Tax and super
June 28 2017
Contains comprehensive information regarding the tax treatment of super.
Tax can be complicated and rates and thresholds are subject to change. It's important to know the impact of tax on your super
Here you can find more information about providing your Tax File Number to ESSSuper, tax considerations when you are building your super and things to consider when you're ready to access your super.
Providing your Tax File Number (TFN)
ESSSuper is authorised by tax laws to request members' Tax File Numbers (TFNs). If you provide your TFN, ESSSuper will use it for lawful purposes only. It is not an offence not to provide your TFN and you are not obliged to by law.
Providing your TFN may have the following advantages:
- Your Accumulation Plan account will be able to accept all types of contributions.
- Tax on contributions to your Accumulation Plan account will not increase as a consequence of not providing your TFN.
- No additional tax will be deducted when you start receiving pension payments (other than what may ordinarily apply).
- It is easier to trace different superannuation accounts in your name so you receive all your superannuation benefits when you retire.
- We may also use your TFN to identify multiple accounts and consolidate them where permitted under law.
Use this form to provide us with your TFN.
Tax file number notification (PDF 139.8KB)
Tax when building your super
Contribution caps and tax
The Federal Government sets limits (called contribution caps) on the amount of contributions made to all of your super accounts in a financial year. If you exceed these caps, extra tax applies.
Two separate caps apply for super contributions:
Concessional contributions: such as compulsory employer contributions (SG), salary sacrifice contributions and notional employer contributions (for defined benefits) or contributions for which a tax deduction has been claimed.
Non-concessional contributions: generally personal contributions made from after-tax income and other contributions not subject to tax.
The table below shows tax that applies to contributions if we have your Tax File Number (TFN). If we don't have your TFN, all contributions are taxed at 49%1 (including Medicare levy).
|Type of contribution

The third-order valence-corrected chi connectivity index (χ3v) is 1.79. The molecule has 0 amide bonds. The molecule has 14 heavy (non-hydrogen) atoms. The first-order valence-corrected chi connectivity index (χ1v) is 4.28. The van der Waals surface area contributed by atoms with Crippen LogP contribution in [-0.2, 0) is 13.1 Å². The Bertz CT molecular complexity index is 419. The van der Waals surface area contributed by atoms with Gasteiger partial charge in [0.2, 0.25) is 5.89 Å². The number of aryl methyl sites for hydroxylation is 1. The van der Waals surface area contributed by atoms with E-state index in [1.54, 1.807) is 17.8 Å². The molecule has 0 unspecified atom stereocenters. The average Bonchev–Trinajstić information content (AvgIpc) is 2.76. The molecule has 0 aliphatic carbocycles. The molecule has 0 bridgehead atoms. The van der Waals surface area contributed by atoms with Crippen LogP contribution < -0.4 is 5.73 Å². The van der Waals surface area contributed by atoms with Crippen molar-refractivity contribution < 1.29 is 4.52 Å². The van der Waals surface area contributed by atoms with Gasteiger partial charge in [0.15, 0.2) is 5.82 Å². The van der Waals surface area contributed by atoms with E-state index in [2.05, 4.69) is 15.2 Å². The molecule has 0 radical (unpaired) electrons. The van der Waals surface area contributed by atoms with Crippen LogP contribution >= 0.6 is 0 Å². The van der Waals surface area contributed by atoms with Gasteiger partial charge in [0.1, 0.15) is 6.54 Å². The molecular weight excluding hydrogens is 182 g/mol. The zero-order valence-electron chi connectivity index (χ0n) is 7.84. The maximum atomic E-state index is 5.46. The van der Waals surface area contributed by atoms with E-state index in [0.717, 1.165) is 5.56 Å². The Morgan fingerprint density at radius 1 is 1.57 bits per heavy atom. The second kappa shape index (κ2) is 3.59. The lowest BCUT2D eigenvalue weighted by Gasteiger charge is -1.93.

(e.g. employer SG and salary sacrifice)
- 15% on amounts up to $30,0002 (or $35,0002 if you are aged 49 or over on 30 June 2014) a year.
- Where your combined income including concessional contributions exceeds $300,000 p.a., an additional 15% tax will apply to concessional contributions relating to the income exceeding $300,000.
- 0% on amounts up to $180,0002,3 a year
- 49%1 on amounts above $180,0002,3 a year
Tax above contribution caps
The ATO provide a great short video explaining what happens if you go over the super contribution caps.
Any excess concessional contributions above the cap will be included in your assessable income and if left in the fund - taxed at your marginal tax rate (plus an interest charge).
Any excess concessional contributions above the cap will also be counted towards your non-concessional contributions cap.
A notice of excess non-concessional (after-tax) contributions will be sent to you by the Australian Tax Office (ATO) and must be used to authorise release of these excess contributions from your super account. It is important to stay under this cap because of the tax penalty that applies.
Tax on investment earnings
Investment earnings in the accumulation phase are generally taxed at 15%. The rate may be less due to tax credits or other rebates. Tax is deducted from investment earnings before net earning rates are declared and credited (or debited) to your account.
Note: This does not impact defined benefits you may have with ESSSuper. There is no tax on the investment earnings of eligible income streams.
Tax when accessing your super
Tax on rollovers
If you rollover your benefit to another complying fund, you do not pay lump sum tax at the time of the rollover (unless your benefit includes an untaxed taxable amount). You may pay tax when you receive your benefit as cash.
Tax on benefits after aged 60
If you’re aged 60 or over both your superannuation pension (or income stream) payments and lump sum superannuation payments are generally tax free.
Tax on benefits before aged 60
If you’re under 60, tax may be withheld from your payment if your benefit contains a taxable component (see table below - 2015/16). The rates below assume you have provided your TFN. All rates include the Medicare levy of 2%.
|If under preservation age, taxed up to a maximum rate of 22%. Between preservation age and 59, the first $195,000* is tax free and the balance is taxed up to a maximum rate of 17%.
|If under preservation age:
Between preservation age and 59:
- First $1.395 million taxed up to a maximum rate of 32%.
- Amount above $1.395 million taxed at 49%.
- First $195,000 taxed up to a maximum rate of 17%.
- Amount between $195,001 and $1.395 million taxed up to a maximum rate of 32%.
- Amount above $1.395 million taxed at 49%.
Learn more about tax when accessing super
FACT SHEET: Access to super + tax (PDF 66.6KB)